'Mr. Church' Trailer: Eddie Murphy Gets Serious

It's been a while since we've seen Eddie Murphy stretch his dramatic muscles. Heck, it's been a while since we've seen Eddie Murphy at all. His last film was A Thousand Words, released all the way back in 2012. But he's back this fall, and with his most dramatic role since 2006's Dreamgirls.

Murphy leads Mr. Church as Mr. Church himself — a cook hired to care for a young girl (Britt Robertson) and her dying mother (Natascha McElhone). What was supposed to be just a job blossoms into a lifelong friendship. It's directed by Bruce Beresford, which seems appropriate since Mr. Church definitely has strong Driving Miss Daisy vibes. Watch the Mr Church trailer below. 

The Mr. Church trailer looks like a throwback, and not really in a good way. The racial dynamics seem regressive (like the kind of thing we would've expected to see 27 years ago, when Driving Miss Daisy hit theaters), the emotions feel overwrought, and the characters look two-dimensional. Granted, it could be that the trailer is cut poorly and isn't really representative of the movie at all. But the Mr. Church reviews from its Tribeca premiere aren't terribly encouraging, either.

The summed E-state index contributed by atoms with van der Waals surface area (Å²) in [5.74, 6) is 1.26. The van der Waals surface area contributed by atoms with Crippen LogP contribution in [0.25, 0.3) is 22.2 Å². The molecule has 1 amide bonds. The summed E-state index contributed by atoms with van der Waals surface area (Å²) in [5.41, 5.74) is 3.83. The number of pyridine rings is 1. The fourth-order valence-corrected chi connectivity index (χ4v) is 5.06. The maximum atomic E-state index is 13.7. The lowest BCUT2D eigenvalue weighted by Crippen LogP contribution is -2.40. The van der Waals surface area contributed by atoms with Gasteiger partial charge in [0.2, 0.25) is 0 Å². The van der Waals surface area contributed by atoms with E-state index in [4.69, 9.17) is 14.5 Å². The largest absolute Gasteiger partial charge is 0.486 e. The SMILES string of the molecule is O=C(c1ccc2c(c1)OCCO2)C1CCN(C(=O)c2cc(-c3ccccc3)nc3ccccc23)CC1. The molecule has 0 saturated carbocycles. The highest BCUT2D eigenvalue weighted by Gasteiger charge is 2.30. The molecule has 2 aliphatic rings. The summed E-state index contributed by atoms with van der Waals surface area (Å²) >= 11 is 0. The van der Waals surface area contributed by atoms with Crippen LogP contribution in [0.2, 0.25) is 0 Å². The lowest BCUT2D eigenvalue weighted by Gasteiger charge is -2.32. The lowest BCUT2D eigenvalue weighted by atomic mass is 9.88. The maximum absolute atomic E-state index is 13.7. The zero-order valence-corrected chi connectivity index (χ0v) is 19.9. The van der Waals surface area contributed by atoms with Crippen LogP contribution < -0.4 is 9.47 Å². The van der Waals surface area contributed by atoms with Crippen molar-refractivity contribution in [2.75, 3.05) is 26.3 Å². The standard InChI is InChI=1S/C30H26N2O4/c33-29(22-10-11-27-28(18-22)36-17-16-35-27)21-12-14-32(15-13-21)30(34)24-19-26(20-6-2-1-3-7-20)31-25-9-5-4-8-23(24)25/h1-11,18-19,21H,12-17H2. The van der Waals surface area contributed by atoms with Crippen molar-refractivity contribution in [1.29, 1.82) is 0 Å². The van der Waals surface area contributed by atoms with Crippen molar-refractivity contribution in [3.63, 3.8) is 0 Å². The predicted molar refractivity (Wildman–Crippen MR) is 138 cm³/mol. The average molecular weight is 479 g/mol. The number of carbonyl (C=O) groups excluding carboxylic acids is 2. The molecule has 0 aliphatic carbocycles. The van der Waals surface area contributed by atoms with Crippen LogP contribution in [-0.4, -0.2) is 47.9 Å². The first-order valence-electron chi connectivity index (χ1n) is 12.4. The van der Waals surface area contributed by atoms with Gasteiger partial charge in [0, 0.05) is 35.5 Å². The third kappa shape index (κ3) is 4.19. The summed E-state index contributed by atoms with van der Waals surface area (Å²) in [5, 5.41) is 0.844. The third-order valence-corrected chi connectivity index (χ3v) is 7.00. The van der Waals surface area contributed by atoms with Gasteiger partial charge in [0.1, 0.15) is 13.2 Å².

Consequence of Sound's Nico Lang's  called it an "unusually bad melodrama," sniffing, "As a piece of storytelling, Mr. Church is about as enjoyable as a plague of locusts." Indiewire's Kimber Myers was slightly more forgiving in its C- review, but not by much. "With its vintage setting and outdated views on race, Mr. Church feels like the ghost of cinema's past," they wrote. "It flails for the heartstrings, but instead of reaching them, it only tugs at that muscle that makes you roll your eyes at its old-fashioned, melodramatic attempts at emotion."

On the bright side, several of the reviews praised Murphy's work in the movie. Indiewire's David Ehrlich wasn't taken with Mr. Church as a whole (he gave it a C grade), but called Murphy's performance one of his best, and added, "We can only pray that this is the start of a new chapter in his career." And The Hollywood Reporter's Frank Scheck, who liked Mr. Church more than most, raved, "Murphy delivers the sort of superb character turn that may well mark a sea change in his career." Seeing as Murphy doesn't have any films scheduled for the next few years (save the long-developing Richard Pryor biopic and even longer-developing sequels to Twins and Beverly Hills Cop), we might want to savor his work when we can.